With a Super Bowl victory, San Francisco can claim its acquisition of Christian McCaffrey ranks among the greatest in-season trades in NFL history.
FanDuel TV’s Kay Adams recently suggested the deal already ranks as the best.
McCaffrey breathed new life into San Francisco’s season. Before McCaffrey, the 49ers were 3-3 and averaged 20.3 points per game. In his 10 games as a starter, they are 10-0 and average 30.5 points.
The team’s last loss came in Week 7 to Kansas City, McCaffrey’s first game with San Francisco (13-4). In that game, McCaffrey had 10 touches for 62 yards. In the 10 games since, he averages 20.1 touches per game for 114.8 yards.
Per Football Outsiders, San Francisco ranked 28th in rush offense defense-adjusted Value Over Average (DVOA) during the first six weeks of the season. That stat reflects how a rushing attack would fare against a league-average defense.
Since Week 8 — McCaffrey’s first start in San Francisco — the 49ers are third in rush offense DVOA.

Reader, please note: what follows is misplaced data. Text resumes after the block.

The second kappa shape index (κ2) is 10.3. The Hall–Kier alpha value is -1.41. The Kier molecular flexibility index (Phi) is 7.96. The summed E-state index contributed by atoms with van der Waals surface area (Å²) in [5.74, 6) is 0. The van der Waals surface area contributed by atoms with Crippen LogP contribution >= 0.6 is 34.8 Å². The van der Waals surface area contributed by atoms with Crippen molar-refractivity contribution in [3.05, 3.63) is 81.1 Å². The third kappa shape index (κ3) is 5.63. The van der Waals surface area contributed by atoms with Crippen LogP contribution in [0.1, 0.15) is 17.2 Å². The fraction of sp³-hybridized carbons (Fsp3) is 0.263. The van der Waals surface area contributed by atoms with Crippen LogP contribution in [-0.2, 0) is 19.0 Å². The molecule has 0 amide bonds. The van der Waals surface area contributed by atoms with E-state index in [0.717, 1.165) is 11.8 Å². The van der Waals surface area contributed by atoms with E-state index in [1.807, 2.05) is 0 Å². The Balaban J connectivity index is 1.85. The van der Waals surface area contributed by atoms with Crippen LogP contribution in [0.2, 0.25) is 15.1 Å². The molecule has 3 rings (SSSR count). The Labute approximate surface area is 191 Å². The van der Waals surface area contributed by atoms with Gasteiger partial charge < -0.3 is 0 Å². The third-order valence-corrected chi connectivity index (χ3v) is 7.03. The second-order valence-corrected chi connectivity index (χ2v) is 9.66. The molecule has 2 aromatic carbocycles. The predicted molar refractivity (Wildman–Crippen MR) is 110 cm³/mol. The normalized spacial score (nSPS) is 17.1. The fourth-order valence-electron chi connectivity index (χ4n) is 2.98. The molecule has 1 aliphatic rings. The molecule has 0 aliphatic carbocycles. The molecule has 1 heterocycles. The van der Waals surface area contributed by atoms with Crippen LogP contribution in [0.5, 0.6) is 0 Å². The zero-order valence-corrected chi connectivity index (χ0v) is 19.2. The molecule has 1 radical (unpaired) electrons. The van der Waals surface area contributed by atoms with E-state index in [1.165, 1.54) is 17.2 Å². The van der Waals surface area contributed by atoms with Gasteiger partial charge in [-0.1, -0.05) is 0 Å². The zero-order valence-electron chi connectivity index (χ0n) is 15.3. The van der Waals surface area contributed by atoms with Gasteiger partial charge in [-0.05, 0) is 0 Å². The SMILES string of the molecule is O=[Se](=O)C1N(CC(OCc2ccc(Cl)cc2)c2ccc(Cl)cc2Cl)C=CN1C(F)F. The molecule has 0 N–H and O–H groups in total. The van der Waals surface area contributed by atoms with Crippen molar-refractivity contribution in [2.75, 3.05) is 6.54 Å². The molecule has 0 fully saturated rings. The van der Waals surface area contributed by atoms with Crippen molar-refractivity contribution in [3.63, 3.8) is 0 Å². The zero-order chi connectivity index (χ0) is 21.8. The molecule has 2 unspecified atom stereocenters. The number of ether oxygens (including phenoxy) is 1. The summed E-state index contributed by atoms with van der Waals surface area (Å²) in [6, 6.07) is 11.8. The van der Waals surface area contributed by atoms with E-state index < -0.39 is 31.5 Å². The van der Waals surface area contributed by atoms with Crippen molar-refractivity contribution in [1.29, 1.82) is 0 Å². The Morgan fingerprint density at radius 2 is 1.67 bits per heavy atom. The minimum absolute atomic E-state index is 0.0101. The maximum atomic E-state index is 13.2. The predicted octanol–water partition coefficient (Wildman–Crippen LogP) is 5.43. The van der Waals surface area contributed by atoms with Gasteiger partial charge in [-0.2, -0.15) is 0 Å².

Such impactful in-season trades are uncommon. The Cowboys’ trade of Herschel Walker to Minnesota in 1989 laid the foundation for the Cowboys’ 1990s Super Bowl teams. For a trade that provides an immediate in-season boost, it’s hard to top the Niners’ deal for McCaffrey.
Two other in-season deals that rank among the greatest also involved running backs.
In 2010, Marshawn Lynch — acquired from Buffalo — helped lift a bad Seahawks team (7-9) to the playoffs. Lynch didn’t have fantastic numbers when he arrived — 165 carries for 573 yards and six touchdowns — but his memorable run in the postseason beat defending champion New Orleans.
Seattle lost the following week.
In 1987, the Rams dealt Eric Dickerson to the Indianapolis Colts. The future Pro Football Hall of Famer joined a 3-3 team and made a strong impression, averaging 112.3 yards rushing a game. But the Colts lost in the wild-card round to the Browns.
McCaffrey may already have a leg up on his competition at running back thanks to the 49ers’ regular-season success.
He’ll have to win the Super Bowl to pass cornerback Mike Haynes for the title of most immediately impactful midseason acquisition.
Haynes was traded to the Raiders from the Patriots in 1983 and went on to intercept QB Joe Theismann in the Raiders 38-9 victory in Super Bowl XVIII.
Nothing can top a return on investment like that. It’s something McCaffrey can only hope to match.